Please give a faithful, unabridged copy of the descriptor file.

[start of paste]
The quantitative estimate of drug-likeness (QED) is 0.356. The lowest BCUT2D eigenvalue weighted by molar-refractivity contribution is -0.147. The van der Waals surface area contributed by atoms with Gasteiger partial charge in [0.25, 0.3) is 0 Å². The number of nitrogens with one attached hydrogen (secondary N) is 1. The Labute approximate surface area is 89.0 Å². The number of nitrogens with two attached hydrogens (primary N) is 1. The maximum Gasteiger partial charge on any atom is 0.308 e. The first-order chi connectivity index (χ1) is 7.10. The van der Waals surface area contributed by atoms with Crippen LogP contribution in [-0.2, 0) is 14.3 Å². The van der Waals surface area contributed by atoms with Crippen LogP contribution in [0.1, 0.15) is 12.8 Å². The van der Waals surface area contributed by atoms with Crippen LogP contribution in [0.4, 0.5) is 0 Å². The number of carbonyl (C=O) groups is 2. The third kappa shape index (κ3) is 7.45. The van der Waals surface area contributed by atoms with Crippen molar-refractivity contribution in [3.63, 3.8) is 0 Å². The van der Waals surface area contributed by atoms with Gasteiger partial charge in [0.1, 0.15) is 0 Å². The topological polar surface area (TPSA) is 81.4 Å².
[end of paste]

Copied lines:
The quantitative estimate of drug-likeness (QED) is 0.356. The lowest BCUT2D eigenvalue weighted by molar-refractivity contribution is -0.147. The van der Waals surface area contributed by atoms with Gasteiger partial charge in [0.25, 0.3) is 0 Å². The number of nitrogens with one attached hydrogen (secondary N) is 1. The Labute approximate surface area is 89.0 Å². The number of nitrogens with two attached hydrogens (primary N) is 1. The maximum Gasteiger partial charge on any atom is 0.308 e. The first-order chi connectivity index (χ1) is 7.10. The van der Waals surface area contributed by atoms with Crippen LogP contribution in [-0.2, 0) is 14.3 Å². The van der Waals surface area contributed by atoms with Crippen LogP contribution in [0.1, 0.15) is 12.8 Å². The van der Waals surface area contributed by atoms with Crippen LogP contribution in [0.4, 0.5) is 0 Å². The number of carbonyl (C=O) groups is 2. The third kappa shape index (κ3) is 7.45. The van der Waals surface area contributed by atoms with Crippen molar-refractivity contribution in [3.63, 3.8) is 0 Å². The van der Waals surface area contributed by atoms with Gasteiger partial charge in [0.1, 0.15) is 0 Å². The topological polar surface area (TPSA) is 81.4 Å².